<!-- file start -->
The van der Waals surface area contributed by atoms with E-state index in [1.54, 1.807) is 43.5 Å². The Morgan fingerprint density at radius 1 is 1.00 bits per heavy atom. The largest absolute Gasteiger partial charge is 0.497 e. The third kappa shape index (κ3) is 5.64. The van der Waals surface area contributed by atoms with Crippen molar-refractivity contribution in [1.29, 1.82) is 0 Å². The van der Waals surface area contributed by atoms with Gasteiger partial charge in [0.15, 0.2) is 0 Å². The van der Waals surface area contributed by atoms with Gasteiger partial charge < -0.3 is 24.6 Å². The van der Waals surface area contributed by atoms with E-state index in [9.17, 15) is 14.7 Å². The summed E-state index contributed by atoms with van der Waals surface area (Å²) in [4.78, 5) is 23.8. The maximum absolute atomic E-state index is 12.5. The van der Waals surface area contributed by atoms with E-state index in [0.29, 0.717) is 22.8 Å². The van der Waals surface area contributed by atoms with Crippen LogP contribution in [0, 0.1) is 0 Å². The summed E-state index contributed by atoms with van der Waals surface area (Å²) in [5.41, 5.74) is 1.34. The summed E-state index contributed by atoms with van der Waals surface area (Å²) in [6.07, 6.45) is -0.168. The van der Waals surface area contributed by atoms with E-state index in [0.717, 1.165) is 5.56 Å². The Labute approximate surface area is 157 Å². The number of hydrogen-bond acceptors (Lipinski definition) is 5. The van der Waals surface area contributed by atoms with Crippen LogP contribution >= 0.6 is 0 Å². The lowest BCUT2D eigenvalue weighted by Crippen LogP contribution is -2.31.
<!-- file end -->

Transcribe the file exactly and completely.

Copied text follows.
The van der Waals surface area contributed by atoms with E-state index in [1.54, 1.807) is 43.5 Å². The Morgan fingerprint density at radius 1 is 1.00 bits per heavy atom. The largest absolute Gasteiger partial charge is 0.497 e. The third kappa shape index (κ3) is 5.64. The van der Waals surface area contributed by atoms with Crippen molar-refractivity contribution in [1.29, 1.82) is 0 Å². The van der Waals surface area contributed by atoms with Gasteiger partial charge in [0.15, 0.2) is 0 Å². The van der Waals surface area contributed by atoms with Gasteiger partial charge < -0.3 is 24.6 Å². The van der Waals surface area contributed by atoms with E-state index in [9.17, 15) is 14.7 Å². The summed E-state index contributed by atoms with van der Waals surface area (Å²) in [4.78, 5) is 23.8. The maximum absolute atomic E-state index is 12.5. The van der Waals surface area contributed by atoms with E-state index in [0.29, 0.717) is 22.8 Å². The van der Waals surface area contributed by atoms with Crippen LogP contribution in [0, 0.1) is 0 Å². The summed E-state index contributed by atoms with van der Waals surface area (Å²) in [5.41, 5.74) is 1.34. The summed E-state index contributed by atoms with van der Waals surface area (Å²) in [6.07, 6.45) is -0.168. The van der Waals surface area contributed by atoms with E-state index in [0.717, 1.165) is 5.56 Å². The Labute approximate surface area is 157 Å². The number of hydrogen-bond acceptors (Lipinski definition) is 5. The van der Waals surface area contributed by atoms with Crippen LogP contribution >= 0.6 is 0 Å². The lowest BCUT2D eigenvalue weighted by Crippen LogP contribution is -2.31.